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Five mistakes to avoid when selling your tech scaleup

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When it comes to the UK’s fast-growth companies, research by the Scaleup Institute shows there are three key issues that CEOs are grappling with: access to markets, talent and growth capital. And whilst these issues can be solved organically over time, sometimes the best strategy is to find a strategic or financial buyer that will help accelerate your company’s success. But how do you avoid making a mistake? Hampleton’s analysts set out how to avoid these five mistakes when selling your tech scaleup:


1 | You don’t prepare to sell - right from the start

If you are in the early days of growing your company, you might think you’ll never sell. But the best thing to do is to plan as if you MIGHT sell and that means you need to be prepared. 

Ensure you have excellent legal contracts with customers, team members, suppliers and others; good accounting practices and efficient paperwork. This all helps get your company M&A or exit-ready. If you find any issues, get them resolved in advance. That way when potential investors do their due diligence and comb through these documents, everything is in order and does not become an issue to block or devalue the sale. 

If you are in conversations with M&A advisors, this will help you go to market when you need to and speeds up the transaction.


2 | You stop running the business

It’s essential to ensure that the company is firing on all cylinders and performing well during the entire M&A process. That way the highest possible valuation for the company can be achieved.

Working closely with your M&A advisors will take up senior management time, but especially at the beginning of the process, good advisors handle much of the preparation work and do the outreach to potential buyers.

The latter part of the process is more time-intensive for the management team, so it’s essential that you think about how to handle that in advance. Plan to delegate key tasks and projects to other executives so that the business keeps running at or above its normal pace - especially when it comes to sales.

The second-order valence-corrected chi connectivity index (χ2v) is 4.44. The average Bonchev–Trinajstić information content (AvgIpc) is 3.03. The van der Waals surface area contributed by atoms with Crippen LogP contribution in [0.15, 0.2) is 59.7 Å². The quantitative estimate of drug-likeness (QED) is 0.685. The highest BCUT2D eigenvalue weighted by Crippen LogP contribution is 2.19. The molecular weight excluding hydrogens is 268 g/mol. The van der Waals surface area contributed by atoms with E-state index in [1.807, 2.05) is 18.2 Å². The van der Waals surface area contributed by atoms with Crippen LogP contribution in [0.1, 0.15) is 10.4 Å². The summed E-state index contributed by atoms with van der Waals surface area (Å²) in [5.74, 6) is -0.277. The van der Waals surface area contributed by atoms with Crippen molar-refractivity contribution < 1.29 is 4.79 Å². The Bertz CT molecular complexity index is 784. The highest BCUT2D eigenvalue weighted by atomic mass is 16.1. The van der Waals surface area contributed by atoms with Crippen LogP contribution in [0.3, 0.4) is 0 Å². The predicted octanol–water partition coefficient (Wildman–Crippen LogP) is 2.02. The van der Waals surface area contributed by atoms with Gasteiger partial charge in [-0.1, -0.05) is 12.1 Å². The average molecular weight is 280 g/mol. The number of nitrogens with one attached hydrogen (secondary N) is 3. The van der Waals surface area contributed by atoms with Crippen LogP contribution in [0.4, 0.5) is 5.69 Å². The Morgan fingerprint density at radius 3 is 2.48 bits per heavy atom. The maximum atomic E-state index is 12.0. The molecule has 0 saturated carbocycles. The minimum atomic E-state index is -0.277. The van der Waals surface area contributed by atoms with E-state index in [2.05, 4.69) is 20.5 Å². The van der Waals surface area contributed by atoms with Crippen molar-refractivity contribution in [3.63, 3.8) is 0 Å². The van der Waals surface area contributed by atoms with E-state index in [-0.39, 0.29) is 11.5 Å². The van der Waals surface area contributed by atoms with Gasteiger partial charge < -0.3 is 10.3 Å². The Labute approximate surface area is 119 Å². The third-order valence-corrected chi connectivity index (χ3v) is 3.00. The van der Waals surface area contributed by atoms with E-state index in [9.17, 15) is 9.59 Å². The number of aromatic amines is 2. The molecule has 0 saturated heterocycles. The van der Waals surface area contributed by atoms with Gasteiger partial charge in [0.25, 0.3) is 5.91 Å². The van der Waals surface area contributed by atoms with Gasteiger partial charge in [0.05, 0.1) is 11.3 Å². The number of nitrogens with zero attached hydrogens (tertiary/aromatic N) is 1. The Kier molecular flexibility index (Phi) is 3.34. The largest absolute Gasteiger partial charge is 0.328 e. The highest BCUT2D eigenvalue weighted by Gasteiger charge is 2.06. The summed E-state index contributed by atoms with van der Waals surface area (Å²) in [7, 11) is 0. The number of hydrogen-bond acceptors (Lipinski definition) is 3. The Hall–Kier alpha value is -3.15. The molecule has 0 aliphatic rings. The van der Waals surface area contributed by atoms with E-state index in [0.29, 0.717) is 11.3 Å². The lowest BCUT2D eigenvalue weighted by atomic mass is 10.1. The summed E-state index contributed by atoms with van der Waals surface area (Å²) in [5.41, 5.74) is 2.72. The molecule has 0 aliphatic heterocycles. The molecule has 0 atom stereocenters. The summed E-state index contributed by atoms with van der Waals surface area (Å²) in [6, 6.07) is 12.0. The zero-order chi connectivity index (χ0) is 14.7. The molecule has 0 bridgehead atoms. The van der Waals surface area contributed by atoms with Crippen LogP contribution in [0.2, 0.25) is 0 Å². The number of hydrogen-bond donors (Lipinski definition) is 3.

3 | You hire the wrong advisors

What makes a good M&A advisor? The best advisors not only have the right sector expertise and experience, but are creative about how they look at your business and its potential. They are switched on to industry, technological and societal trends so they can see the opportunities you may never have thought of. 

One example of this type of creative thinking at Hampleton Partners was its sale of the connected car software company, Bright Box, to Zurich Insurance, where it will help create new insurance services leveraging telematics-enabled data analytics.

It’s key to understand: how big is the team working on your deal? Who is doing the research, modelling and preparing investment materials? Who will be approaching potential buyers?

Ensure that the deal team leader and the entire team truly understand your technology and have contacts with your potential buyer groups.

As well as technical expertise, it’s also vital to check for a good culture and chemistry fit. M&A advisors who are not only competent, trustworthy, and who understand your vision, but who you will be happy to work with over an intense six to nine months when your business, team and technology will be under scrutiny. 

Hampleton’s senior advisory team are all entrepreneurs in their own right, who have built and sold businesses internationally over the past 25 years of their careers. Hampleton’s team has over 100 successful deals under its belt.


4 | You focus on one early potential buyer

You’ve had a phone call from a company or its advisors. You meet. It’s interested in buying, but wants to lock you down as quickly as possible, providing you with few alternatives.

Make sure you have your own M&A advisor in place so you can resist these "pressure timelines" which can put you at a disadvantage and reduce the final potential sale price.

At Hampleton, we tell the company looking to buy that you are keen to implement a full M&A process to find the right partner for your company, investigating the market and talking with a number of potential partners. Ultimately, you have every right to talk to a number of different buyers, just as they have every right to talk to multiple targets.

The expertise comes in keeping the original company interested and engaged whilst looking for potentially better alternatives.


5 | You don't time the market right

You need to sell your business at its strongest possible point to get the best offer, whilst also helping the buyer understand where the future potential growth in revenues and value can come from.

Keep an eye on economic trends combined with shifts in societal trends - like the growth in working from home during the pandemic - and relate how your business and technology is best placed to take advantage of these macro and micro moves.

Also make sure you have a healthy and growing roster of happy clients. Spread any future risk by diversifying your customer base, so you are not vulnerable to losing one or two big customers.

Work closely with your M&A advisor to analyse the best time to sell.


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